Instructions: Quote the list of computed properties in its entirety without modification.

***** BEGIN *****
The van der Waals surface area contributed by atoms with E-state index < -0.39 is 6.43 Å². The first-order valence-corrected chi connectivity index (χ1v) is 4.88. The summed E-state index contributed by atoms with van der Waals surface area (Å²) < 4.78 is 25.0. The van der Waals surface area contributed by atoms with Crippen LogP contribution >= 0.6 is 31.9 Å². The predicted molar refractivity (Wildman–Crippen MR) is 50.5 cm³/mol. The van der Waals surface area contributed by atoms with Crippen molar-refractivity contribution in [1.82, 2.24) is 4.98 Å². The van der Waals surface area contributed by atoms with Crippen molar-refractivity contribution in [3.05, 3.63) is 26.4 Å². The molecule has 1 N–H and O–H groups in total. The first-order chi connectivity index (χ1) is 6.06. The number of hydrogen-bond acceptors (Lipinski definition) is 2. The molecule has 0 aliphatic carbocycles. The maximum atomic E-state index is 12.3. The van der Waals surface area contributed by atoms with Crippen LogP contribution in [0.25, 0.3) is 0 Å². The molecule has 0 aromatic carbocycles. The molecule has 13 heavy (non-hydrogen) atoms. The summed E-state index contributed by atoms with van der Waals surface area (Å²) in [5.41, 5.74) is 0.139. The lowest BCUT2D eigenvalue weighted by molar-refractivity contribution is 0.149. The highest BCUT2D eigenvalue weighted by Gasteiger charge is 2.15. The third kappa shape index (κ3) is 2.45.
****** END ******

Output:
The van der Waals surface area contributed by atoms with E-state index < -0.39 is 6.43 Å². The first-order valence-corrected chi connectivity index (χ1v) is 4.88. The summed E-state index contributed by atoms with van der Waals surface area (Å²) < 4.78 is 25.0. The van der Waals surface area contributed by atoms with Crippen LogP contribution >= 0.6 is 31.9 Å². The predicted molar refractivity (Wildman–Crippen MR) is 50.5 cm³/mol. The van der Waals surface area contributed by atoms with Crippen molar-refractivity contribution in [1.82, 2.24) is 4.98 Å². The van der Waals surface area contributed by atoms with Crippen molar-refractivity contribution in [3.05, 3.63) is 26.4 Å². The molecule has 1 N–H and O–H groups in total. The first-order chi connectivity index (χ1) is 6.06. The number of hydrogen-bond acceptors (Lipinski definition) is 2. The molecule has 0 aliphatic carbocycles. The maximum atomic E-state index is 12.3. The van der Waals surface area contributed by atoms with Crippen LogP contribution in [0.25, 0.3) is 0 Å². The molecule has 0 aromatic carbocycles. The molecule has 13 heavy (non-hydrogen) atoms. The summed E-state index contributed by atoms with van der Waals surface area (Å²) in [5.41, 5.74) is 0.139. The lowest BCUT2D eigenvalue weighted by molar-refractivity contribution is 0.149. The highest BCUT2D eigenvalue weighted by Gasteiger charge is 2.15. The third kappa shape index (κ3) is 2.45.